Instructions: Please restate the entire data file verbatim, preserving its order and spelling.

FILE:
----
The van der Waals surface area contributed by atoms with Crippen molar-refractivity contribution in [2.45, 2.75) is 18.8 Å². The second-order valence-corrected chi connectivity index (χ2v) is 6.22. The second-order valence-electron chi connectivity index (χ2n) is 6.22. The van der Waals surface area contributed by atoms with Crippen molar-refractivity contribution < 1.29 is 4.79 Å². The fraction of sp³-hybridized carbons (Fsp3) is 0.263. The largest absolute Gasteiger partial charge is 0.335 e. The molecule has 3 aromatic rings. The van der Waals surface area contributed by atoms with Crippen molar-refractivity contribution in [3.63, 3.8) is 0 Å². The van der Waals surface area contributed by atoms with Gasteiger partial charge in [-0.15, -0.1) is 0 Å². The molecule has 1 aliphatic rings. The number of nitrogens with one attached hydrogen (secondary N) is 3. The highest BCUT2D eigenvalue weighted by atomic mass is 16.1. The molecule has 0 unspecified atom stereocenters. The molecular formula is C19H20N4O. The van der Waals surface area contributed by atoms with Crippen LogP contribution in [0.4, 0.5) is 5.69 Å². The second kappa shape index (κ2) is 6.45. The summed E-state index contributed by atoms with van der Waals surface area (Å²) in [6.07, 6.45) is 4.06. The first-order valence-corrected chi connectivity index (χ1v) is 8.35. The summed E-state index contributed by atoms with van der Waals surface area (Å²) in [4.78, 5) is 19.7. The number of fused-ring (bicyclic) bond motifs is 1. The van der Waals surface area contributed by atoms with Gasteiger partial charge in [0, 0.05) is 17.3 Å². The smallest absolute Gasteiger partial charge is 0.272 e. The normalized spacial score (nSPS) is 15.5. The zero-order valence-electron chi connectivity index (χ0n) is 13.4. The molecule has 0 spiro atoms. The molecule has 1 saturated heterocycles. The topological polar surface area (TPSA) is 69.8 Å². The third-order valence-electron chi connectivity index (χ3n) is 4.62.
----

The van der Waals surface area contributed by atoms with Crippen molar-refractivity contribution in [2.45, 2.75) is 18.8 Å². The second-order valence-corrected chi connectivity index (χ2v) is 6.22. The second-order valence-electron chi connectivity index (χ2n) is 6.22. The van der Waals surface area contributed by atoms with Crippen molar-refractivity contribution < 1.29 is 4.79 Å². The fraction of sp³-hybridized carbons (Fsp3) is 0.263. The largest absolute Gasteiger partial charge is 0.335 e. The molecule has 3 aromatic rings. The van der Waals surface area contributed by atoms with Crippen molar-refractivity contribution in [3.63, 3.8) is 0 Å². The van der Waals surface area contributed by atoms with Gasteiger partial charge in [-0.15, -0.1) is 0 Å². The molecule has 1 aliphatic rings. The number of nitrogens with one attached hydrogen (secondary N) is 3. The highest BCUT2D eigenvalue weighted by atomic mass is 16.1. The molecule has 0 unspecified atom stereocenters. The molecular formula is C19H20N4O. The van der Waals surface area contributed by atoms with Crippen LogP contribution in [0.4, 0.5) is 5.69 Å². The second kappa shape index (κ2) is 6.45. The summed E-state index contributed by atoms with van der Waals surface area (Å²) in [6.07, 6.45) is 4.06. The first-order valence-corrected chi connectivity index (χ1v) is 8.35. The summed E-state index contributed by atoms with van der Waals surface area (Å²) in [4.78, 5) is 19.7. The number of fused-ring (bicyclic) bond motifs is 1. The van der Waals surface area contributed by atoms with Gasteiger partial charge in [0, 0.05) is 17.3 Å². The smallest absolute Gasteiger partial charge is 0.272 e. The normalized spacial score (nSPS) is 15.5. The zero-order valence-electron chi connectivity index (χ0n) is 13.4. The molecule has 0 spiro atoms. The molecule has 1 saturated heterocycles. The topological polar surface area (TPSA) is 69.8 Å². The third-order valence-electron chi connectivity index (χ3n) is 4.62.